If you’ve been on the internet over the last year, you have definitely seen one of PenPencilDraw’s comics. Having posted their first comic just in April 2020, PenPencilDraw has managed to (deservingly) garner a massive online following, with their art mentioned in reputed publications including The Economist.
What makes PenPencilDraw important is that their art is deeply political and holds a mirror to the devastation that the present government has caused to the country. Bite-sized and unapologetic, they force you to look closely and gift you a laugh in the process as a bonus.
This is an interview with PenPencilDraw, where we learn a little more more about this enigmatic artist.
Hamsadhwani Alagarsamy: Who is PenPencilDraw? Why do you prefer that the world not know? Will we ever know?
PenPencilDraw: I prefer to stay anonymous for now because it gives me some detachment from the work, which expands creative freedom (and provides some limited protection from harassment). As with everything else, this too may change.
Considering the ferocity with which the government has been clamping down on dissent over the years and throwing people in prison under outdated laws of sedition, this decision to remain anonymous is an understandable, and in fact, smart. From throwing teenagers in jail for sharing a ‘toolkit’ on Twitter to hundreds of Kashmiris being arbitrarily detained for the slightest stepping out of line, it is a terrifying reality that the government has created for us to live in
HA: It’s mind blowing that you posted your first-ever comic just over a year ago, on April 5th, 2020. Your work has received massive attention and following since then. It has been mentioned in reputed publications like The Economist. How does that make you feel, considering the deeply political nature of your work?
PPD: The attention is lovely of course, mainly because it means that people are actually reading the cartoons. I wish I could say that I draw only to express myself, but to tweak that old thought experiment, if a joke is cracked in a forest and nobody hears it, is it still funny?
HA: While your art is manifestly and intentionally political, do you believe all art is always political?
PPD: It probably depends on one’s definition of politics. A lot of humor is, intentionally or not, about power, and so is definitely political in that sense.
HA: In the wake of the State actively curbing dissent, are you worried for the future of your art, other satirical art, and art in general?
PPD: In the short term, we may see more concerted government action in India against comedians and cartoonists. People in power generally don’t like being made to look silly. But in the long run, with new technologies making it easier for people to reach more readers and listeners, governments will likely find it difficult to keep a lid on art and humor.
The artist has also created several comics about surveillance, be it in the context of the invasive Arogya Setu app or the facial recognition technology employed by the police.
HA: Are there any rules you follow in your art? Any boundaries you don’t cross?
PPD: I’m not a trained artist, so I actually have very little idea of what the rules are. I generally try to not spread harmful stereotypes, or support ideas of superiority based on gender, caste, religion, species, or other morally irrelevant factors.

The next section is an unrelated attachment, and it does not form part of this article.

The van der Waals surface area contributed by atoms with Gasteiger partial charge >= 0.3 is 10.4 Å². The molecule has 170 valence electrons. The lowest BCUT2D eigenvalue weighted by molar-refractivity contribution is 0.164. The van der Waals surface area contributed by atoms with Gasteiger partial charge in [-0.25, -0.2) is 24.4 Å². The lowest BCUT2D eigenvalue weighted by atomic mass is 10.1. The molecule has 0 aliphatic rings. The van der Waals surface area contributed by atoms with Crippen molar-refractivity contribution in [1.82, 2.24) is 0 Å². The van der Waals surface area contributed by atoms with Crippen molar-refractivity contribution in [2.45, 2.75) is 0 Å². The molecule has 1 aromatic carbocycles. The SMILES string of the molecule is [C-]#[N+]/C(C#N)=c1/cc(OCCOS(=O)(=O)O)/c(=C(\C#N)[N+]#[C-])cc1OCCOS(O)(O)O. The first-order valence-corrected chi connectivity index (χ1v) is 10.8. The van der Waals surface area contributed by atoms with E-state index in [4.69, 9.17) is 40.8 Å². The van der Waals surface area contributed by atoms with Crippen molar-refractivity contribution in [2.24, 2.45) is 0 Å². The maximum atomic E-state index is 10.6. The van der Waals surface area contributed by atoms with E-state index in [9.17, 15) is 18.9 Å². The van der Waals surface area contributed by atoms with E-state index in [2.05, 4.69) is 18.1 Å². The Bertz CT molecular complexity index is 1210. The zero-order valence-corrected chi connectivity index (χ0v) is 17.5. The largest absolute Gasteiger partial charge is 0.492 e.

With satirical art, there is always someone or something that is the butt of the joke. Thus, PenPencilDraw’s rule of trying not to perpetuate harmful stereotypes is incredibly important as it ensures that communities that are already vulnerable are not harmed further.
At the same time, people in and with power are what satirical art should be aimed at, because they can take the ridicule and in fact be pushed to do their job – (which affects the public at large) better. This is precisely what PenPencilDraw’s art does.
Also read: Kashmir’s Political Cartoon Culture And The Power That It Symbolises
PenPencilDraw’s art covers a lot of issues related to law and policy – from the draconian Unlawful Activities Prevention Act (UAPA), to misogynistic Supreme Court judgments as well as the IT Rules. They indicate a critical understanding of the law and provide an easy source for the general public to get an analysis of legal conflicts as well.
HA: I’ve read that you’re a lawyer. When did you start drawing and what inspired you? Would you consider a full-time career in art at some point? Or is art just a hobby and do you prefer being a lawyer?
PPD: I’ve been great friends with comics and cartoons since childhood. I started learning to draw during a sabbatical some years ago, and began posting drawings during last year’s lockdown. I’d love for it to be the only thing I do, provided it pays some bills and cleans up after itself.
HA: Which other artists’ work do you admire?
PPD: This answer could fill a book. Of those working now, some favourites are Priya Kuriyan, Sandeep Adhwaryu, Surendra, Alok (Caricatured), Satish Acharya, Sumit Kumar, and Rachita Taneja. Others include Mona Chalabi, Randall Munroe, Amy Kurzweil, Zach (Extrafabulous), Reza Farazmand, Adam Ellis, Tom Gauld, Roz Chast, and the one and only Gary Larson, who came out of retirement last year.
The kind of art that PenPencilDraw and some of the artists they admire make is culturally very important. In times of political and social turmoil, art provides a way for dissent and simultaneous release, both for the creator and the viewer who interacts with it.
It also helps usher in new perspectives and interpretations in diversely creative ways; not to mention that art, especially in the age of the internet, is easily accessible. This is why authoritarians fear it so much and resort to extreme measures to deter it.
We thank PenPencilDraw for taking the time out to speak with us.
Also read: Censorship & Political Correctness In The Age Of The Internet
Featured Image Source: Scroll